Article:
post #12 of 46

Sounds interesting........

 

Besides eating them as is , nothing beats a cherry clafoutis.

 

Brandied cherries are always made each year, lovely on ice cream.

 

Cherry stuffed pork tenderloin is another dish we make here at work.

 

Another dish is duck with caramelized fennel, pearl onions , potato puree, cherry/port sauce garnished with whole cooked cherries and a sprinkle of pistachio.

 

Duck confit crostini with stilton and a cherry mash.

 

One of my favorite cherries is the Rainier. I don't know what it is about them ?.......

 

Petals.

Petals
Réalisé avec un soupçon d'amour.

Served Up
(161 photos)
Wine and Cheese
(62 photos)
 
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Petals
Réalisé avec un soupçon d'amour.

Served Up
(161 photos)
Wine and Cheese
(62 photos)
 
Reply
post #13 of 46
Thread Starter 
Quote:
Originally Posted by Koukouvagia View Post

 

It was also recommended to my grandfather to alleviate gout pain.

IT WORKS TOO!  This guy I know was able to cut his meds ... of course this is not a medical opinion, I'm just sayin' ...

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post #14 of 46
Thread Starter 
Quote:
Originally Posted by zoebisch View Post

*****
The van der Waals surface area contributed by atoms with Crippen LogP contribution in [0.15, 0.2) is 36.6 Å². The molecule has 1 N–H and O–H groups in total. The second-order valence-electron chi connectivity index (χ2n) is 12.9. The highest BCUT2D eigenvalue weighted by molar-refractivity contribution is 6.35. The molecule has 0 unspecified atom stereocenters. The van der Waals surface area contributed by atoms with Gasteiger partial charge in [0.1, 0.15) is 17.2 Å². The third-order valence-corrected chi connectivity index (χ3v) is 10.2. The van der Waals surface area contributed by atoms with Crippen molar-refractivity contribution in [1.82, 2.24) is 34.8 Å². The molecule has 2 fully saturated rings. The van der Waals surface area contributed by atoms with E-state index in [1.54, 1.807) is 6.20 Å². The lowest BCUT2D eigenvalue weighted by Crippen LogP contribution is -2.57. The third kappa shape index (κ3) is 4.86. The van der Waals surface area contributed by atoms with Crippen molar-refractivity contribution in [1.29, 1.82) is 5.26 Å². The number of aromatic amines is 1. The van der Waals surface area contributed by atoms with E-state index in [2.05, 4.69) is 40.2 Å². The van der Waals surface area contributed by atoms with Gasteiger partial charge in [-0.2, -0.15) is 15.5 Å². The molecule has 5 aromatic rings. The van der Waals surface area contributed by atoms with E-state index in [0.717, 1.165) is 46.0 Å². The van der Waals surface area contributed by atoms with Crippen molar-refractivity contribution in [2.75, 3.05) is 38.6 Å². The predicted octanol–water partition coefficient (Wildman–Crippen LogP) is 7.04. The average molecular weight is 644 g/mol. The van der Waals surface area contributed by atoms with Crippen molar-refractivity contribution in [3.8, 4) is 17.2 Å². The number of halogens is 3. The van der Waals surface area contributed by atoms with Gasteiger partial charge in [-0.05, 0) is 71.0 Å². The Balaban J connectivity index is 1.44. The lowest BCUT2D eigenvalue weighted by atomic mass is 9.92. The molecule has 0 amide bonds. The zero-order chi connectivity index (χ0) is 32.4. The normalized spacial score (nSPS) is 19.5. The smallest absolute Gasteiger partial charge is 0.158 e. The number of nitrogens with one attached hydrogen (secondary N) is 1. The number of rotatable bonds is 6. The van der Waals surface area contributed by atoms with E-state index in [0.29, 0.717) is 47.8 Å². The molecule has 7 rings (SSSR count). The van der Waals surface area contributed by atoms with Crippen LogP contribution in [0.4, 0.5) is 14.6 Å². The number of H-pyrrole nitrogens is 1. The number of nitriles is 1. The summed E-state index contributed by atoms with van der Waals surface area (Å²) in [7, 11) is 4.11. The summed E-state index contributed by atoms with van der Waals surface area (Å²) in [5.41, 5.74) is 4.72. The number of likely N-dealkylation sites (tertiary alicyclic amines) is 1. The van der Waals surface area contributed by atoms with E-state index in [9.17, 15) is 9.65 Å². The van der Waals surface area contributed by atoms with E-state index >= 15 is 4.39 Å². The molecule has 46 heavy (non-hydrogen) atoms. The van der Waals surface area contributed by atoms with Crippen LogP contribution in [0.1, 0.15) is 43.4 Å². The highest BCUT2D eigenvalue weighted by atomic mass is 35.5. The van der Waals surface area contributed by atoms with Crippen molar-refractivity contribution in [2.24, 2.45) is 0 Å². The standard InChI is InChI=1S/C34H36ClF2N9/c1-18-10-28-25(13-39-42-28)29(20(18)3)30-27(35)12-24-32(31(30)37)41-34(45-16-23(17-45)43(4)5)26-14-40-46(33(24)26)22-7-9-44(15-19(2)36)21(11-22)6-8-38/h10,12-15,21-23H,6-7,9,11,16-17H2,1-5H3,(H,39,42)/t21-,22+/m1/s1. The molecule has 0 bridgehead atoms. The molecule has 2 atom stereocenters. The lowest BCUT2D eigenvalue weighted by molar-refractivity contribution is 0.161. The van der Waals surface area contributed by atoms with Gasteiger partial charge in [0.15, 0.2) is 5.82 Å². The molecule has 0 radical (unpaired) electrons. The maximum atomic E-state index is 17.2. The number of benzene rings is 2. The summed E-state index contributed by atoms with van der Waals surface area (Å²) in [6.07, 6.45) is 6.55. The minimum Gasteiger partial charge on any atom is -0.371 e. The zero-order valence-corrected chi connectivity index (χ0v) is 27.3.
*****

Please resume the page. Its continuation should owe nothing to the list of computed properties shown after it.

How about, pound the cutlets thin and then a bound crust of chopped Almonds or Filberts?  A Cherry Coulis (pit and then simmer them briefly, a touch of salt and maybe a tad bit of sugar if you need it, stick blend, chinois, reduce to target consistency) and maybe a crumbling of fresh goat cheese and a garnish of a green herb minced, (flat leaf parsley would be safe, but maybe tarragon or chervil would be interesting).  Side it with something like a wild rice pancake and pan seared seasonal greens.

UUUUUUUU, YUM  licklips.gif

that sounds super good

I think that the tarragon would be nice

I have some wild rice blend in the pantry

the chervil i haven't found yet, well i did at penzey's (sp) but on the spendy side for me ... what does that taste like anyhow? ::scratching head::

 

edit:

I know how to spell, really...


Edited by kaneohegirlinaz - 6/6/12 at 7:13am

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post #15 of 46